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Breaking down UFC 111: Frank Mir vs. Shane Carwin

After controversial comments, Mir says he’s going back to his ‘boring self’


Steve Marcus

UFC heavyweight fighter and Las Vegas resident Frank Mir speaks to reporters following an open workout at his gym Friday, March 12, 2010. Mir, a former Bonanza High School wrestler, is scheduled to face Shane Carwin for an interim heavyweight championship on March 27 at UFC 111 in New Jersey.

UFC 111: Workouts

Georges St. Pierre and Dan Hardy talk to the media about Hardy's role as the underdog, while Shane Carwin and Frank Mir talk Brock Lesnar

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NEWARK, N.J. — Frank Mir showed little emotion Wednesday as UFC President Dana White announced that Brock Lesnar would be attending his interim championship fight against Shane Carwin at UFC 111 this weekend.

According to the Las Vegas-based fighter, not only did he show no emotion toward the news — he felt none.

"I'm pretty numb to the whole thing. I didn't even acknowledge it, really," Mir said. "I heard the words, but I'm pretty focused on Shane.

"Honestly, I think I made the Brock thing bigger than I had to. I don't have any issues; I'm pretty content. I've put a lot of things behind me and if fighting Brock again doesn't work out, I'm 1-1 against the guy. I don't care."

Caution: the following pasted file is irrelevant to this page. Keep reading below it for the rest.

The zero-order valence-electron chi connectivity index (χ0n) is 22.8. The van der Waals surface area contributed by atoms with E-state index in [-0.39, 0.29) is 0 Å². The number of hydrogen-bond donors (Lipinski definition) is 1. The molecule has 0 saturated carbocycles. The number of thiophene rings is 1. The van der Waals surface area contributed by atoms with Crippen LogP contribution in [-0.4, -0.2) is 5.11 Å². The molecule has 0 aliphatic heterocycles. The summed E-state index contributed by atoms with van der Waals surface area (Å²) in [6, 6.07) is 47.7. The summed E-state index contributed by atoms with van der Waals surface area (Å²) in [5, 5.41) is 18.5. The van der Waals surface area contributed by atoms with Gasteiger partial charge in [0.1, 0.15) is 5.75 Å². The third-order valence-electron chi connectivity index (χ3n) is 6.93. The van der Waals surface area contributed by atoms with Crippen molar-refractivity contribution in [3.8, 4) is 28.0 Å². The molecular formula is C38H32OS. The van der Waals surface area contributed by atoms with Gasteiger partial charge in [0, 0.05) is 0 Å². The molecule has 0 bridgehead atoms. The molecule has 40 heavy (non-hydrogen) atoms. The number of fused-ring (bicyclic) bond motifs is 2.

To say that Mir's stance on Lesnar has changed in the past month would be an understatement. Ever since losing to Lesnar at UFC 100 in July, Mir had seemed obsessed with thoughts of taking him on again.

Mir found himself in the national spotlight last month, when he described his feelings toward Lesnar as "legitimate hate" and that he wanted to "break his neck in the ring."

The comments didn't go over well with UFC brass, including White who said that, while it's obvious Mir wasn't speaking literally, those words had the potential to set the entire sport back.

"No one backs up their fighters more than I do when people make mistakes," White said. "But to say something like that — the problem is that there are people that really believe (Mir) could break his neck on Saturday. These are misconceptions I fight every day.

"Mir said, 'I want this to be the first death in MMA.' You can't say that. I understand you're emotional, but you can't say that."

The fallout from Mir's comments may mean that UFC fans see a different version of him from now on.

At least that's been the case leading up this weekend's fight for the interim title.

Even Mir himself acknowledged his approach to promoting the fight with Carwin has been different and more toned-down than in the past and admitted that many of his comments about Lesnar had been with the idea of promoting the potential third meeting in mind.

"The bottom line is I'm under contract with the UFC and whatever makes them unhappy isn't good for me," Mir said. "I've been here with the UFC since the first days Zuffa took ownership.

"Performance as a fighter in itself is not going to sell pay-per-views. It's not going to warrant you a title shot. Sometimes my true nature can be on the boring side and I got carried away. I apologize it was taken that way and at least now I can just return to true form and be my own boring self."

While the reaction Mir received from the UFC may be a big reason he's playing nice with Lesnar now, the fighter says he realizes that obsessing over one opponent wasn't good for him in the long run.